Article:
We say we are adventurous, but those things which caused immense dissonance within us, we attempt to rationalize away, we want to be challenged, but not to be challenged beyond our realm of familiarity.
we say that we want to change, but only within our realm of comfort of what we think change is.
Why are we afraid of Becoming more than what we are now?
Insecurity? Fear? Inadequacy?
On a surface level, one can attribute impostor syndrome to these things
But the surface level is a symptom, not a cause
The Deep reason is our paradigm of attachment to past time,
Tomorrow must be like today, today must be like yesterday
This applies to all aspects of our beings, and it is perhaps the origins of the zero sum scarcity mindset that dominates so much of our lives. We fear LOSING, and to lose what we have been prior is something that strikes at the soul, we clutch the ladder rung so tightly in fear that there wont be another above it, and that the ones below it will be disappear completely,
So for anything in us to change, we MUST lose something, or so we think
Yet this consternation and fear proves itself meaningless. Our lives are made and defined by our actions, not our thoughts
And one can argue that thought directs action (it does), but one cannot argue the reality is directed by passive thinking
Be it by power force beauty or persuasion, life responds to movement,
I recall a quote I read years ago, I’ve no idea who originally said it
“I became a millionaire the day I decided I would be one”
It’s damnably unoriginal, but it contains a profound truth
We are what we say we are, and act out.
Impostor syndrome traps you on a strange loop with a past tense script of your life
“I am not this person, I am not, I am not…”,
You say that over and over again, but then your actions contradict it, and then you go one step further and weight your feelings over your actions.
Actions > Everything that is not action,
And you are Not what? Not what you could be? You are only what you were?
You can only ever be what you have been? Really?
So what changes for people,
It’s a simple transition for those that generally overcome it,
They do something for long enough that they have PAST to draw upon that disproves their doubts
We almost always need the assurance of time to affirm a change in our beliefs about ourselves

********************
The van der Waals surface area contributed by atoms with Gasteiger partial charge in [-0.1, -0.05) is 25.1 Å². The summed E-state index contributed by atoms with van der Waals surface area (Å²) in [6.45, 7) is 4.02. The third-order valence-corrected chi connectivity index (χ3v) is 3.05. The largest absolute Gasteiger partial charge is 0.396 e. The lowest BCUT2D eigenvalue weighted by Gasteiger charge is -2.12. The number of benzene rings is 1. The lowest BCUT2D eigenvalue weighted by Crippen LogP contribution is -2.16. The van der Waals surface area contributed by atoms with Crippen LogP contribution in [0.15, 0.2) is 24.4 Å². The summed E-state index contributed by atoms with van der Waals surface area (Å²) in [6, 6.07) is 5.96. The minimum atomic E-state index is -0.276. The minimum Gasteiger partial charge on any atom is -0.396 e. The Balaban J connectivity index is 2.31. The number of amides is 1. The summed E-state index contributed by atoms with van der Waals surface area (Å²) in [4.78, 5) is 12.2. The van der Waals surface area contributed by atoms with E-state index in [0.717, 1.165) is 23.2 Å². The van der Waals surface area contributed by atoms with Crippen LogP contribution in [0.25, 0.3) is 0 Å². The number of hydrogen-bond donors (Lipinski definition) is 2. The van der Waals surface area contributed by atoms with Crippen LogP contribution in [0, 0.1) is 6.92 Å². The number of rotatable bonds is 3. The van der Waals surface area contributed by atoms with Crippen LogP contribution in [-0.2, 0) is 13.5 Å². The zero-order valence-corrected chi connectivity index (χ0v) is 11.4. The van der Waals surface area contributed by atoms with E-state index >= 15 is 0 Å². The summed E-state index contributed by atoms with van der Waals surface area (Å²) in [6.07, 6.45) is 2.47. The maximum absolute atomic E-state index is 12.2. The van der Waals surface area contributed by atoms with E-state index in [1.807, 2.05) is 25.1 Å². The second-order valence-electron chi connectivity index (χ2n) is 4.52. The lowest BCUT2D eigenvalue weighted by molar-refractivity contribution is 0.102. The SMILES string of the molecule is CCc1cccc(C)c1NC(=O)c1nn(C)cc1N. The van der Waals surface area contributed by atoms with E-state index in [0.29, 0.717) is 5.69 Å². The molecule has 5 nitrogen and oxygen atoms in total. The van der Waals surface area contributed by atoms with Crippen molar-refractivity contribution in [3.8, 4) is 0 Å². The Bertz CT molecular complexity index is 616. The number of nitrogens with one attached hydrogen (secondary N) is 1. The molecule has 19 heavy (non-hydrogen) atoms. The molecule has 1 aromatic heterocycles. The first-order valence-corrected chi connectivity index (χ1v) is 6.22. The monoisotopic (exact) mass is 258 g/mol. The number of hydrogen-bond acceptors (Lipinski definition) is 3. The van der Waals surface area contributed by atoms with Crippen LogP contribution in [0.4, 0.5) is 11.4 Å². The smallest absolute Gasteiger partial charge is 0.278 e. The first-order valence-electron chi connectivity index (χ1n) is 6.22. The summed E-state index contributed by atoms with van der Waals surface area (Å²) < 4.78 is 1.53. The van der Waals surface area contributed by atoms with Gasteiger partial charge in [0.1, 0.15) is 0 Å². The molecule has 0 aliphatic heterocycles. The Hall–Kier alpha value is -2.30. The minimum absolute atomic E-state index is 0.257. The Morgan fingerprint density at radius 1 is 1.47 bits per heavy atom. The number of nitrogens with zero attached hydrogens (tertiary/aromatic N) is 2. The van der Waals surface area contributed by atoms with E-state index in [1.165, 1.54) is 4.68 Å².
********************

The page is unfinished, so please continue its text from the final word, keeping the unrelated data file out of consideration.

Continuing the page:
I recall one friend of mine, she was a physical therapist, had just gotten her DPT, a truly gifted healer
Her first 2 years practicing, she was constantly crippled with anxiety and fright of being accused of…something. That she wasn’t good enough somehow
At the 2 year mark, she had finally built up enough past tense proof that she was being ridiculous, but it still took 2 years.
Could she have overcome that sooner, perhaps, but she needed the assurance of time.
There is something of a secret here as well, those who adapt fastest, who are always in a state of becoming, those who do not suffer from the hold of the past,
they are not attached to what has been.
“The Past isn’t real”
And he’s right, in a way, the past is as real and as relevant as you BELIEVE IT TO BE.
If you want to change, you act different. And if you predicate personality upon action, and identity on the intentions and outcomes thereof, what is stopping you?
Yourself, its only yourself.
A conversation I had a few weeks ago with a good friend, my buddy Dean, we were discussing how long we’ve known each other, how far we’ve come (we met each other at respective low points), Dean made a great statement (which I paraphrase)
“I started being a better man when I decided to be one. There was nothing to let go of. I could be this guy, shitty, an asshole, or I could be better. So I acted better, and that comes with thinking differently, but really its all about action. Otherwise its just words”
He is right.
But How Do I Overcome Impostor Syndrome?
Someone is going to ask this.
There is nothing to overcome. You FEEL a certain way.
Bluntly, fuck your feelings. They’re not real.
Unless you are attempting to practice law without a license, you’re not an impostor. You will BE what you LIVE OUT.
No more, no less.
Impress that idea into Way of Being, and you’ll be and become whatever you reasonably (or unreasonably want)